TV writer Nell Scovell looks back on Just the Funny Parts.
Nell Scovell ’82 went wherever they’d let her be funny. Her early writing career can be seen as a progression of bigger, freer venues where the bosses would let her crack wise: first the sports sections of The Harvard Crimson and The Boston Globe, then the glossier pages of Spy and Vanity Fair. At the latter, a colleague gently suggested, “Nell, I don’t mean this as an insult, but I think you could write for TV.” And so she found the medium where she could really act on her comedy compulsion.
But when Scovell set about drafting her memoir, Just The Funny Parts, she was nagged by a different need—the sense that, as she puts it, “If I don’t say something, no one will know I was there.” There meaning the staffs of the Smothers Brothers, Bob Newhart, and David Letterman shows, or awards ceremonies and the White House Correspondents’ Dinner, or just showbiz itself. “I want my kids to know,” she adds.
She had lots of primary source material. From the start, some version of that impulse—“I want my kids to know”—made her keep everything: correspondence, silly doodles by friends, early scripts with scribbled notes (“wordy”; “too jokey”; “ALL BETTER”). “I always thought TV would go away,” Scovell says. “I just kind of thought that this is something I’m going to show someone: ‘See? For a year, I was a TV writer!’”
In 30 years and counting, she has written comedy and drama, mystery and sci-fi, and even a Lifetime movie about a college reunion that ends with blackmail (co-scripted with her sister, Claire Scovell Lazebnik ’85; Scovell also directed). She’s gotten to make a mark on beloved fictional figures: thanks to her, Homer Simpson tried fugu and Miss Piggy flashed her tail on the red carpet. (Scovell likes to say, though, that Sheryl Sandberg ’91, M.B.A. ’95, with whom she co-wrote Lean In, is her favorite character to write for “other than Murphy Brown.”) While on the staffs of long-running workhorses like Charmed and NCIS, and as the creator of the sitcom Sabrina the Teenage Witch, she mastered a specific craft: overstuffed, comfy plots that are as easy to sink into as a favorite armchair. Across an unusually broad range of genres, her writing has been driven by a goofy, antic imagination. The John Doe turns out to have three fiancées. A demon shrinks the heroines down to five inches. A teenager’s first spell turns everything into a pineapple.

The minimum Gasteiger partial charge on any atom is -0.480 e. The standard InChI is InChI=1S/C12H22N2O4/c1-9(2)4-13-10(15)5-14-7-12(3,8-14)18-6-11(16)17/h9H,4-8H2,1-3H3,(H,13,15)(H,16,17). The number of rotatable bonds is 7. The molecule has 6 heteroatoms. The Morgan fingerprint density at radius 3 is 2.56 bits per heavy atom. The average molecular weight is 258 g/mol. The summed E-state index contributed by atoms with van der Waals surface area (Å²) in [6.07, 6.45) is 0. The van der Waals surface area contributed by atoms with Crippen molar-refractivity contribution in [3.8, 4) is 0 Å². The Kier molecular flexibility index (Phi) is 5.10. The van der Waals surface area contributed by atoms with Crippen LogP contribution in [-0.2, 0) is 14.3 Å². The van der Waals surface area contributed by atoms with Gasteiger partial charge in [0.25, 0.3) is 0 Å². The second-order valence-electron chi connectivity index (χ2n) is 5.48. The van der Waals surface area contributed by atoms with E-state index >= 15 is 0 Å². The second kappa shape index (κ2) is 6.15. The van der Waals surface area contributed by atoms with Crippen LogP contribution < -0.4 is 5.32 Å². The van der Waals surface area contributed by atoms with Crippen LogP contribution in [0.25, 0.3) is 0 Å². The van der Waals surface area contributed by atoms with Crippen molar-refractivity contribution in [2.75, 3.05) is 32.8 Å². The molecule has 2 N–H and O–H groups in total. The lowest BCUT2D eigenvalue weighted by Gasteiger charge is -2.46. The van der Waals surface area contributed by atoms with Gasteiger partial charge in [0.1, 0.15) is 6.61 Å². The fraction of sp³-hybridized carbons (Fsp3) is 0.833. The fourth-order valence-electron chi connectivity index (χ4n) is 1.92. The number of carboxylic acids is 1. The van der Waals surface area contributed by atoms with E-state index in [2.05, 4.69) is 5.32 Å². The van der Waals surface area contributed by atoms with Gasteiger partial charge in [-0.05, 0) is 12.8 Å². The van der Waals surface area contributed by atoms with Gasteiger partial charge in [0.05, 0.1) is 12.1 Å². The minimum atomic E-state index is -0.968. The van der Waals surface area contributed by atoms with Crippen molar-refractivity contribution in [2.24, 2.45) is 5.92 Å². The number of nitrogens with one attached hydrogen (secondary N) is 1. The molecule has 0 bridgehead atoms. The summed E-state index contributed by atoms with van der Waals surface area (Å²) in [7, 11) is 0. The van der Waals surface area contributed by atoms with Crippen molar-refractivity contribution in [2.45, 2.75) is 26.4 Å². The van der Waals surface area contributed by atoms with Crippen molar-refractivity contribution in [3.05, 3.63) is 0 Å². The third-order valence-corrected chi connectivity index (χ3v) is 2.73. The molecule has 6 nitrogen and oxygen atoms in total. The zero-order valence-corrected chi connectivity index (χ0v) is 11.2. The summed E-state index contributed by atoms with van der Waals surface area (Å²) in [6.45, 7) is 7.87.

Scovell says that she feels a kind of survivor’s guilt about this success. “It’s not that I was the funniest female writer ever, but I managed to find a path. I was a good ‘culture fit’ in certain ways.” Her Harvard cred gave her an in, and thanks to her sports-desk days, she was unfazed by being the only woman in a room, or by shouting men in general. Whether with a bemused smile or through gritted teeth, she could deflect comments like, “Since when do we have pretty little girls working on this show?”
So her book is studded with pointers. Take any job that comes your way. Don’t mistake sexual power for real power. Sometimes sincere trumps snarky. (In an interview, she offers a few more, on the spot. “Comedy is always easier when we’re with familiar characters”—so, in a first episode, “Every line not only has to move the plot forward, it also has to illuminate the character.”) There’s also something to be learned from the one-liners embedded throughout her narrative like razor apples. If a new colleague asked if she had kids, she’d blithely reply, “I’ve got two sons, but I’m blanking on their names right now.” Recalling a misogynistic former boss, she writes that they never met again, then tosses off, “It’s unlikely we will since I don’t get to Branson, Missouri, much.” It’s these moments that really show how Scovell made it in entertainment: thick skin, secret steel, and the ability to parry.
Yet hers is not a straightforward growth narrative. Instead, it zigzags from triumph to disappointment. A “Job Timeline” lists every single project she ever worked on, including the unshot and unaired, each rewrite and every rejection. Then there are the lists of jokes that didn’t make it, a chapter all about shows that she narrowly missed working on—it’s like a movie made of outtakes, as if she stitched a narrative from what she’s swept up from the cutting-room floor. “I have cried in every parking structure in Hollywood,” Scovell confides.
In the book, she quips that the flipside to that William Goldman chestnut, “Nobody knows anything,” is the helplessly hoping, “You never know…” Even to her, Hollywood remains baffling, a system operating on variable rewards. Hopefuls are lured in by intermittent reinforcement, like gamblers playing the slots, or caged rats. “Pressing the lever may lead to insanity,” she writes, “but how else are you gonna get a pellet?”
Scovell admits that she sometimes chafes against the suggestion that she must give herself over to mentoring young women. After all, she still has aspirations of her own. She’s working on a pilot about a divorced one-percenter who moves in with her school-teacher sister and her school-nurse brother-in-law. She might like to run a show again. She would love to direct another movie. “I’m not done. And I don’t want to admit that it’s over just yet. I want one more shot!”